Bermuda’s coral reefs are the northernmost in the world, and one of our richest natural resources; providing a storm surge barrier and a home to a diverse array of marine organisms. It’s important to be able to paint an accurate picture of coral reef diversity and population density of species. A population survey using a quadrat can be an effective way of conducting a survey of a large space in a short amount of time.

Coral Diversity Survey

A quadrat is just a two foot long square with perpendicular lines of twine passing through it to divide it in to four one foot square sections. the idea of a population survey is to place these quadrats at random in an ecosystem and observe the species inside. Quadrats, of course, can only be used to survey plants or sessile animals to maximize their accuracy. Often, quadrats, if dropped a significant number of times, can be more accurate than using a transect line since there is less guesswork involved.

I have used quadrats to conduct reef surveys underwater, and this was done with a larger group. Surveying only works if the quadrat is dropped a significant number of times and at random. There can sometimes be a tendency to drop a quadrat where you know there is a high species diversity in order to inflate your data, or where there is little species diversity in order to lessen the work you have to do!

A typical Bermuda reef

To conduct your own survey you will need:

  • A weighted quadrat or hula hoop. You may want to attach a string to your quadrat for easy retrieval.
  • Species ID sheet.
  • Clipboard, underwater paper, and pencil to record data.
  • Swimsuit, snorkel and mask (no diving required!).

It’s sometimes easier to conduct a survey with a partner – one person acting as a scribe and one diving down to directly observe species. To prevent repeatedly diving down to great depths, it can be beneficial to switch the scribe and diver periodically, and to conduct your survey in shallow water. Once in the water, find the reef and drop the quadrat randomly upon it. After you drop it, swim down and have a look at what is inside.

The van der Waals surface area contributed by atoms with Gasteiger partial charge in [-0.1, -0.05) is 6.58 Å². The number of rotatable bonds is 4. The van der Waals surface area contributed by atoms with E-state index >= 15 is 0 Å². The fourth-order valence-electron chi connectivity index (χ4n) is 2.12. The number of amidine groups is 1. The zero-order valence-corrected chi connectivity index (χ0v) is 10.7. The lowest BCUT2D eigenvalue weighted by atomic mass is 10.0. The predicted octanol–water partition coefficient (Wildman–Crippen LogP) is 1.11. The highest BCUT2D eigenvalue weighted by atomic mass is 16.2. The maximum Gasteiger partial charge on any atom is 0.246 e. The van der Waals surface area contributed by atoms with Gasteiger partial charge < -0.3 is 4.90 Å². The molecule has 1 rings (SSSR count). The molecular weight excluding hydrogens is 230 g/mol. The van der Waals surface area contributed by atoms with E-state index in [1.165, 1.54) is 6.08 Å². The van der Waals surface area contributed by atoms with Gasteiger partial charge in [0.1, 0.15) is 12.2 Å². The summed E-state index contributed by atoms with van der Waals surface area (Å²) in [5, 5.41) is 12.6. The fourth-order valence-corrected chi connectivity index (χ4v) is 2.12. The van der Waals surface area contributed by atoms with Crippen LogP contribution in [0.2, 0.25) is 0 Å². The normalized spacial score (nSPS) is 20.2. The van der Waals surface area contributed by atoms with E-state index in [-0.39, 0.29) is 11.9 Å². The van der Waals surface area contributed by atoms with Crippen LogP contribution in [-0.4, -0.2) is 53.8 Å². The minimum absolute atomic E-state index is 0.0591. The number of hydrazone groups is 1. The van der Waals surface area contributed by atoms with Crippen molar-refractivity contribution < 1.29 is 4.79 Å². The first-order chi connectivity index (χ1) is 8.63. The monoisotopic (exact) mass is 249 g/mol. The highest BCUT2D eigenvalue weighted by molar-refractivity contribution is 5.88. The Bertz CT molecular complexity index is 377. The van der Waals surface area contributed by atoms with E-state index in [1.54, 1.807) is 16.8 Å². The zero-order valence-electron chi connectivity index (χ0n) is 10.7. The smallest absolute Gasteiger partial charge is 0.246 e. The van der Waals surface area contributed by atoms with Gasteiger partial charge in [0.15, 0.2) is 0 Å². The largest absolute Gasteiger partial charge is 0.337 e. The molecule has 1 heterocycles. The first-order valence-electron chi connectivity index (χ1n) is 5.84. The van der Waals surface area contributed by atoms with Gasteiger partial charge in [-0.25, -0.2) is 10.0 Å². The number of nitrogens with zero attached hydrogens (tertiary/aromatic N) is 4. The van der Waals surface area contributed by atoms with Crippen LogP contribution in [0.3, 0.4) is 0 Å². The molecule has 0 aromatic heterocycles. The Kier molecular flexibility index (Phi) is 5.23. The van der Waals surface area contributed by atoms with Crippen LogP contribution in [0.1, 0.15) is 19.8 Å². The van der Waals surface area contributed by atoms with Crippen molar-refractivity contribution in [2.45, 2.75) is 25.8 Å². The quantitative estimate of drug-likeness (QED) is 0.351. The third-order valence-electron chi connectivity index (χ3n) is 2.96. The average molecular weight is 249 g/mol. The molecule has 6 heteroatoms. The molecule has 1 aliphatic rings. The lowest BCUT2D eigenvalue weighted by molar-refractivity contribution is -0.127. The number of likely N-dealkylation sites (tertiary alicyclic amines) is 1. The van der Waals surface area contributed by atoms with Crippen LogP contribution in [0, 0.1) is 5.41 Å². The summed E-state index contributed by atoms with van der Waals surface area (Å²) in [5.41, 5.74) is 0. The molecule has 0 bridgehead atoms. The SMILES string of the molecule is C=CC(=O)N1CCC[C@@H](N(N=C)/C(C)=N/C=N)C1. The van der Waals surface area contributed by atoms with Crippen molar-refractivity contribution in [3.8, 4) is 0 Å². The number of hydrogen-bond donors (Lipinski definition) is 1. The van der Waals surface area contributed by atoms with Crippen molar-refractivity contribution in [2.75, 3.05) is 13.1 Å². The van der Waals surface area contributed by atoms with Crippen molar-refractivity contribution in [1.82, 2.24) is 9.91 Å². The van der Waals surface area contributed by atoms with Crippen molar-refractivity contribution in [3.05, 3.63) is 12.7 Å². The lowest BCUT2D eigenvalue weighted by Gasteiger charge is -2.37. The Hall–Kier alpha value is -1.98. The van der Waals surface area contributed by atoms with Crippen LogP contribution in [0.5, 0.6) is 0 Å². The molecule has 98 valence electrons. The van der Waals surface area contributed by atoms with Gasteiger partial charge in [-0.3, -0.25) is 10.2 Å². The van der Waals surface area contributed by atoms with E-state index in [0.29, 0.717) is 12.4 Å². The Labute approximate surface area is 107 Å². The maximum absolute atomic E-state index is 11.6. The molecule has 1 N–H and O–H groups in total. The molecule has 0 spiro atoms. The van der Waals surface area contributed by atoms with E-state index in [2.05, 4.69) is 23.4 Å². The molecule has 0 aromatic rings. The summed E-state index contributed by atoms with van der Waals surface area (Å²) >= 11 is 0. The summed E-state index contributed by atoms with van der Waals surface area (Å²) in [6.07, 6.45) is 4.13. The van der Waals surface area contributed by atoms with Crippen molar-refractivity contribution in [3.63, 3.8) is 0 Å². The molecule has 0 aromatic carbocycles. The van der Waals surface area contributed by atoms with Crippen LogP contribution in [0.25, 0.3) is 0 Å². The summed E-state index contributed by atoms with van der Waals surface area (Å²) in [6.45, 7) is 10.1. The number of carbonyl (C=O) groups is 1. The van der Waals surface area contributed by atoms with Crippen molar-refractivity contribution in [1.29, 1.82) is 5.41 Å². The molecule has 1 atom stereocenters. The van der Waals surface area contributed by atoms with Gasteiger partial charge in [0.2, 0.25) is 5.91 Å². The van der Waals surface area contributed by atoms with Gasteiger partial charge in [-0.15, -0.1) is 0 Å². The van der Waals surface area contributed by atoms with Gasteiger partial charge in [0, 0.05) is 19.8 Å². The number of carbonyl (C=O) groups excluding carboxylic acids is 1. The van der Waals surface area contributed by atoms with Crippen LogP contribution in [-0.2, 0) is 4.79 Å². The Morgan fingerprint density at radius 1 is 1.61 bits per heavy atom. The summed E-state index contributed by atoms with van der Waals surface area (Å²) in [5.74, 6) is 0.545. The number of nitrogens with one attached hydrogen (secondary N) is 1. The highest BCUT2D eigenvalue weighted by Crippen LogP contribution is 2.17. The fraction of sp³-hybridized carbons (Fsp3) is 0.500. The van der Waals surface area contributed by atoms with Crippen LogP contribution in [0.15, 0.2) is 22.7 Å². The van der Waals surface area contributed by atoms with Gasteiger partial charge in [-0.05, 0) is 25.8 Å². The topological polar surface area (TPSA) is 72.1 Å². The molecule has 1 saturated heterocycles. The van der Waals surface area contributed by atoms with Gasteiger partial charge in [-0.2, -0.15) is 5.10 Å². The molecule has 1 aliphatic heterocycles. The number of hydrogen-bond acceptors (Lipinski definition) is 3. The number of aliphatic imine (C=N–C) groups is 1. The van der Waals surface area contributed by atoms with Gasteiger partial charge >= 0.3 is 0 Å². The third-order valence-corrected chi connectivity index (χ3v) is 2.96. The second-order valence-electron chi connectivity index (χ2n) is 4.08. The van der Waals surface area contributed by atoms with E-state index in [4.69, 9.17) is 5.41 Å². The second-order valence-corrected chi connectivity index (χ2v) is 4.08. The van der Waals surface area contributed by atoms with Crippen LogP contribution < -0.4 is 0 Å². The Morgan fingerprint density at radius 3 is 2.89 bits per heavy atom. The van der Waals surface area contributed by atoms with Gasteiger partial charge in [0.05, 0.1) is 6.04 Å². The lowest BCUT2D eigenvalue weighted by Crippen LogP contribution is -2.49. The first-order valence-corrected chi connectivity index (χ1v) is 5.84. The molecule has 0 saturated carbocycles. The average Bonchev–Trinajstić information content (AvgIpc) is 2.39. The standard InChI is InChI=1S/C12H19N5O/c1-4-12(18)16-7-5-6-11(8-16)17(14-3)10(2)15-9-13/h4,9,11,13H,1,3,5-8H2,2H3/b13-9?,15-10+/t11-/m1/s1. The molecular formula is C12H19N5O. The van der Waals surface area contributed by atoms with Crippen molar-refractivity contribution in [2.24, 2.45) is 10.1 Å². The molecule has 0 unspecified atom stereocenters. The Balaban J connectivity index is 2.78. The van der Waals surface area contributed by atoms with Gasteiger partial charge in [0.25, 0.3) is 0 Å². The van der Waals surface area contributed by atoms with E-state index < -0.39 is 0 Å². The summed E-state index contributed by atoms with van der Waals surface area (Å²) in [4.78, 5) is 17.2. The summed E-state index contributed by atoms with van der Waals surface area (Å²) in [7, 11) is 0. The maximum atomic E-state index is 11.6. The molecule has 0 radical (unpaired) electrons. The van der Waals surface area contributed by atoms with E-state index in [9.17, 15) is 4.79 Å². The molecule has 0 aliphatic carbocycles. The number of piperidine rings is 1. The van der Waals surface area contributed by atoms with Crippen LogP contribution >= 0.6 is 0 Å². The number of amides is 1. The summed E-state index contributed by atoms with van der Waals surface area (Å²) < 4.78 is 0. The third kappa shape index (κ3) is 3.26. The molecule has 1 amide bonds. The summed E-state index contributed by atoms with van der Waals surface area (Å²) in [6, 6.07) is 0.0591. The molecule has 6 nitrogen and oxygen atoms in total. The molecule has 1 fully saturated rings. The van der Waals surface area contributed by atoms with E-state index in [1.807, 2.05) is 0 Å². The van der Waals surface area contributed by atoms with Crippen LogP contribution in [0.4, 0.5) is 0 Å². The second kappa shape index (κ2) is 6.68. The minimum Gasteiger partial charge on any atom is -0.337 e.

What’s inside will fit in to one of the following categories:

  • Hard (stony) corals. These are diverse in form and sustainable in different habitats. They are resistant to waves. Examples: Brain Coral, Mustard Hill Coral, Starlet Coral.
  • Soft coral. These are less diverse in form and sway in the waves to capture particles; this allows them to live in both high and low wave energy conditions. Examples: Common Sea Fan, Sea Rods and Sea Feathers.
  • Sponges
  • Algae
  • Rock
  • Sand

While corals and sponges are both animals and can be easily confused, they are different physiologically. Sponges do not have nervous, digestive or circulatory systems and survive by constantly pushing water through their bodies. Corals are made up of polyps which have a symbiotic relationship with zooxanthellae algae.

By estimating the percentage (out of 100) that each of the above categories occupies in our quadrat, an accurate picture of the reef can be painted.  Reef Watch is an annual fundraising initiative by the Bermuda Zoological Society (BZS) which allows teams to enter and conduct reef surveys while also raising funds for all of BZS’s research/conservation projects. You can enter with your family/friends and submit your data while endorsing one of Bermuda’s most valuable resources; our reefs.

Fish Diversity Survey

This survey does not use a quadrat because fish move, and so are impossible to record using the quadrat method. A fish survey can be achieved easily, however in a less accurate way than the coral survey method. It involves snorkeling around a site for a a prescribed period of time and recording all identifiable species of fish. The abbundance scores of the species are also recorded.

For the survey you will need:

  • A swimsuit, snorkel and mask.
  • Clipboard, underwater paper, and pencil.
  • Fish ID sheet.

Swimmers are encouraged to record as many species as possible and to actively search for fish in the entire water column. This method is less reliable than the quadrat method because of fish’s mobility and human error – it is easy to count the same fish twice, or to incorrectly ID a fish (especially if you are inexperienced).

A photo of a Puddingwife I took in 2014. Not to be confused with parrotfish, these wrasses are very inquisitive and will let you approach them.
A photo of a Puddingwife I took in 2014. Not to be confused with parrotfish, these wrasses are very inquisitive and will let you approach them.

The REEF volunteer fish survey project is an ongoing project relying on volunteer “citizen scientists” to submit fish population data from around the island. The data is stored in a universal database to be used by scientists on island and around the world. REEF’s database reports are able to be accessed by the public here.

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